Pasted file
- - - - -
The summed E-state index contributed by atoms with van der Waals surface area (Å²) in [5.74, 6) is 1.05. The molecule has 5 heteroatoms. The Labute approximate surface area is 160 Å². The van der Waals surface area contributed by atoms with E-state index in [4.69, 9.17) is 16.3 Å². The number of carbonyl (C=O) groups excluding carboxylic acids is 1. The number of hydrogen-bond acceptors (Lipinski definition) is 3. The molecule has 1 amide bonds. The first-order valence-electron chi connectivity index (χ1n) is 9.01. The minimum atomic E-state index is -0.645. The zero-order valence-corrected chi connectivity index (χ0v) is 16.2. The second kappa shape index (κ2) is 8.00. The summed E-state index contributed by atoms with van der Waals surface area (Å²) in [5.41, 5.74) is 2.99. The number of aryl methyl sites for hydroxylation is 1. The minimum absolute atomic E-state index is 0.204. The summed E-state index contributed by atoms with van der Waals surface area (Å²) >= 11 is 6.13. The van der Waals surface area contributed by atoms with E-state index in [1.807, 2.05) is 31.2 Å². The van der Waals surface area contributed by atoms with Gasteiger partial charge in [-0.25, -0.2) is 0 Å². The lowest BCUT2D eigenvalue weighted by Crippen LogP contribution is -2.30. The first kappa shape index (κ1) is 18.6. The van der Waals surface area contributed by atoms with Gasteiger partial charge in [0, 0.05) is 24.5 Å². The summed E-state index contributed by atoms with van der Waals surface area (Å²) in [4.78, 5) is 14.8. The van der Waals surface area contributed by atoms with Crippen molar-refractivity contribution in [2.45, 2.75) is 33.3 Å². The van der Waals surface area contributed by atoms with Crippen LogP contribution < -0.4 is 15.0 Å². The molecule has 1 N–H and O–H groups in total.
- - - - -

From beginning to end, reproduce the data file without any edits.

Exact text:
The summed E-state index contributed by atoms with van der Waals surface area (Å²) in [5.74, 6) is 1.05. The molecule has 5 heteroatoms. The Labute approximate surface area is 160 Å². The van der Waals surface area contributed by atoms with E-state index in [4.69, 9.17) is 16.3 Å². The number of carbonyl (C=O) groups excluding carboxylic acids is 1. The number of hydrogen-bond acceptors (Lipinski definition) is 3. The molecule has 1 amide bonds. The first-order valence-electron chi connectivity index (χ1n) is 9.01. The minimum atomic E-state index is -0.645. The zero-order valence-corrected chi connectivity index (χ0v) is 16.2. The second kappa shape index (κ2) is 8.00. The summed E-state index contributed by atoms with van der Waals surface area (Å²) in [5.41, 5.74) is 2.99. The number of aryl methyl sites for hydroxylation is 1. The minimum absolute atomic E-state index is 0.204. The summed E-state index contributed by atoms with van der Waals surface area (Å²) >= 11 is 6.13. The van der Waals surface area contributed by atoms with E-state index in [1.807, 2.05) is 31.2 Å². The van der Waals surface area contributed by atoms with Gasteiger partial charge in [-0.25, -0.2) is 0 Å². The lowest BCUT2D eigenvalue weighted by Crippen LogP contribution is -2.30. The first kappa shape index (κ1) is 18.6. The van der Waals surface area contributed by atoms with Gasteiger partial charge in [0, 0.05) is 24.5 Å². The summed E-state index contributed by atoms with van der Waals surface area (Å²) in [4.78, 5) is 14.8. The van der Waals surface area contributed by atoms with Crippen molar-refractivity contribution in [2.45, 2.75) is 33.3 Å². The van der Waals surface area contributed by atoms with Crippen LogP contribution < -0.4 is 15.0 Å². The molecule has 1 N–H and O–H groups in total.